I'm not sure what you are referring to here but if you mean is there a possibility of just distributing content through a digital service like SBO (vs. printing books) then the answer is yes. But I don't think publishers should be looking at their products as all digital or all print. I think the goal of publishers needs to be the creation of good, quality content that is offered in any way that customers want to consume it and find it useful. There will always be content that is better to be read cover-to-cover in a printed book. Other content might be more useful in digital form only. It's the combination of all of these possibilities that will create the best experience for customers.

Q3. How do you think the structure of your content will evolve? Is the collection going to ultimately rely less on adding electronic versions of paper books and instead add more targeted content that's designed to be digital rather than adapted from a different medium? Like the PDFs product for example?

I think that all forms of content will remain relevant for many years to come. Whether it is scanned images of paper books, XML, pdf's, audio or video (with or without transcription) -- they all have a place well into the future.

Q4. Safari U. is a really interesting product that seems to really take advantage of the digital, remixable, mashupable nature of your content. How's the uptake been? And what's the future of the text book? Do you think this model would apply to other disciplines as well? Physics, marketing, philosophy?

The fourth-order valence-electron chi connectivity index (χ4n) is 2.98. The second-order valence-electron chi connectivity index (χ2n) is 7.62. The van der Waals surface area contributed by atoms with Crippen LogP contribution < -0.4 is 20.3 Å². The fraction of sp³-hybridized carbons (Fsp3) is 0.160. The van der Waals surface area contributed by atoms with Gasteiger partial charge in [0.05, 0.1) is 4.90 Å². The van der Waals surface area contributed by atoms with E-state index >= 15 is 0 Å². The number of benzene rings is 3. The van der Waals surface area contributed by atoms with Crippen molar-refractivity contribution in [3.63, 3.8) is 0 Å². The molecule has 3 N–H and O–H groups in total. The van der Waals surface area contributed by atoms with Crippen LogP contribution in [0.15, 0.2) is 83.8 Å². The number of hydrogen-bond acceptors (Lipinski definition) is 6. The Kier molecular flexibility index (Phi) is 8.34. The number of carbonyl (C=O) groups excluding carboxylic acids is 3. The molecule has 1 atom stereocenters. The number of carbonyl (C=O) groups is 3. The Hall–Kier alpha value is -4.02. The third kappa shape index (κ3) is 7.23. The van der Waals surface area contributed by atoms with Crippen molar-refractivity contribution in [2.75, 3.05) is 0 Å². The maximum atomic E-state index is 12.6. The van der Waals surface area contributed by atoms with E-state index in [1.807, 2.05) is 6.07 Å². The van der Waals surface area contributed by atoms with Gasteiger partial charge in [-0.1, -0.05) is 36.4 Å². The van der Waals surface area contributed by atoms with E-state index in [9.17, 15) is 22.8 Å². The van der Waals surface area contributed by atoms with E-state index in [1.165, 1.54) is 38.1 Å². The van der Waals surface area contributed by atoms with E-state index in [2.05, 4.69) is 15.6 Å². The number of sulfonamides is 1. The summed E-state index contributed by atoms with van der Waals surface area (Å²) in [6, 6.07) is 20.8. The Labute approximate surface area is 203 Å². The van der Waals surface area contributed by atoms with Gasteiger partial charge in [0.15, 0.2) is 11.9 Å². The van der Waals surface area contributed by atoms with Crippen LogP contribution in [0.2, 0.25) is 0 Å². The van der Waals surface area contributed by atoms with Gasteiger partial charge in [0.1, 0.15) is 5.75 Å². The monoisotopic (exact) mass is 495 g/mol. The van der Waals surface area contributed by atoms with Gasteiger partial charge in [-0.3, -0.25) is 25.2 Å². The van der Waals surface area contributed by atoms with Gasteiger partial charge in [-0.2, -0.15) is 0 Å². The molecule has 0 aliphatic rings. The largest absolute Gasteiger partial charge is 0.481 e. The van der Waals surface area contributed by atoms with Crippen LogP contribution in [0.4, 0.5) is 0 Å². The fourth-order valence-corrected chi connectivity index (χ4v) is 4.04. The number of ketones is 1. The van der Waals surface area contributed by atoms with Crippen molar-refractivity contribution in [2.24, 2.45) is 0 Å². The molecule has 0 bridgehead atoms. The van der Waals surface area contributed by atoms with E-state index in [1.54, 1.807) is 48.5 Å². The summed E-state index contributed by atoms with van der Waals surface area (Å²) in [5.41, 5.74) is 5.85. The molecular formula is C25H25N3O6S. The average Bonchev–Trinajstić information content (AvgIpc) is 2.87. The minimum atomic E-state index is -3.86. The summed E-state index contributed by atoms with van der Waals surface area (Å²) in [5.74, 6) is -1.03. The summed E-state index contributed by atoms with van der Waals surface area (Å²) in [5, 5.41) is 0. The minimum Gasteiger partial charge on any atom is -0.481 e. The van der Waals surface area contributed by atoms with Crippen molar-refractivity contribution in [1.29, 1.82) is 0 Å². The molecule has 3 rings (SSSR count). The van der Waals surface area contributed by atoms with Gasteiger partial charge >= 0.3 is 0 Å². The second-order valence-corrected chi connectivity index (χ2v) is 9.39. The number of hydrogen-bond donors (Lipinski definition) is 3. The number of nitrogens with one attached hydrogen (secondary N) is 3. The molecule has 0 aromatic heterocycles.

The future of the textbook market is clearly shifting. You have products like SafariU, iChapters, and CourseSmart beginning to emerge to solve a difficult issue -- the high cost of textbooks. In addition, most higher-education courses involve exposure to content from multiple sources which makes the cost of purchasing all of the required and recommended reading for students out of reach. So what happens is that students end up not even purchasing required content which must diminish the value of their educational experience. I'm not sure which model will emerge as the clear leader in this space, but SafariU was O'Reilly's initial attempt to provide a better value for both instructor's and students within the computer science/information technology disciplines.

Q5. What do you see as Safari's biggest competition, other ebook publishers or free stuff on the net?

Both! Our biggest partners (Google, Amazon, etc.) can potentially be our biggest competitors. And the balancing act is not getting any easier. Especially for technical reference-type books, how much do you give away for free on Google Book Search before it eats into your revenue stream possibilities? Does the exposure help or hurt sales? I think free content is great -- but I also think that there is a place for being able to search across and access good, vetted content from trusted sources. The next 3-5 years is going to be one of the most revolutionary periods for publishers in my opinion, especially in our space.

Q6. How does usage of a typical book on safari compare with the number of copies sold of the physical book?

I'm not sure how I would even begin to compare those two things. Online usage is a very different thing than book sales. You may buy a book, but we may never know if you read it or not. But when you access content online, we have a lot of information about actual usage of the content. This can be very helpful in informing us on what our customers are interested in and what they find most helpful. As I mentioned above, on a larger scale, SBO is the third largest sales channel for O'Reilly today, only behind Amazon and Barnes&Noble. So that's a lot of access!

Q7. Safari has mostly concentrated on the computing/software application/development side of the spectrum so far. Any chance of more engineering or other content down the road?

We are very interested in expanding the Safari offering into other disciplines and are actively pursuing other genres. It's an excellent platform and business model that we think works well for many subject areas.